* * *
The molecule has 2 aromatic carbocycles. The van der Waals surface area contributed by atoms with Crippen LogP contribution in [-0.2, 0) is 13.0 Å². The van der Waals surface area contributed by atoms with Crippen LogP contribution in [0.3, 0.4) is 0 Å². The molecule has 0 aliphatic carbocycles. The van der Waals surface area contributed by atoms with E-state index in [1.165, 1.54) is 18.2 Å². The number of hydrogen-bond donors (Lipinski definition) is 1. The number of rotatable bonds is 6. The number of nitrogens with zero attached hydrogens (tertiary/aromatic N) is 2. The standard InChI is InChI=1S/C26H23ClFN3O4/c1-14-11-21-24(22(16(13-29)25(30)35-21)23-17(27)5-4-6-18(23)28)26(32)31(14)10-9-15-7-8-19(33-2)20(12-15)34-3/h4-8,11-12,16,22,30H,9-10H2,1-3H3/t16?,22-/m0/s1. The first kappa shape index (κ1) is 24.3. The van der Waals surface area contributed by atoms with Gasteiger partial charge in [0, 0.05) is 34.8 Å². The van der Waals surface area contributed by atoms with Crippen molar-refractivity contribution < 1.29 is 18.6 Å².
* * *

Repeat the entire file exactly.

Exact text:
The molecule has 2 aromatic carbocycles. The van der Waals surface area contributed by atoms with Crippen LogP contribution in [-0.2, 0) is 13.0 Å². The van der Waals surface area contributed by atoms with Crippen LogP contribution in [0.3, 0.4) is 0 Å². The molecule has 0 aliphatic carbocycles. The van der Waals surface area contributed by atoms with E-state index in [1.165, 1.54) is 18.2 Å². The number of hydrogen-bond donors (Lipinski definition) is 1. The number of rotatable bonds is 6. The number of nitrogens with zero attached hydrogens (tertiary/aromatic N) is 2. The standard InChI is InChI=1S/C26H23ClFN3O4/c1-14-11-21-24(22(16(13-29)25(30)35-21)23-17(27)5-4-6-18(23)28)26(32)31(14)10-9-15-7-8-19(33-2)20(12-15)34-3/h4-8,11-12,16,22,30H,9-10H2,1-3H3/t16?,22-/m0/s1. The first kappa shape index (κ1) is 24.3. The van der Waals surface area contributed by atoms with Gasteiger partial charge in [0, 0.05) is 34.8 Å². The van der Waals surface area contributed by atoms with Crippen molar-refractivity contribution < 1.29 is 18.6 Å².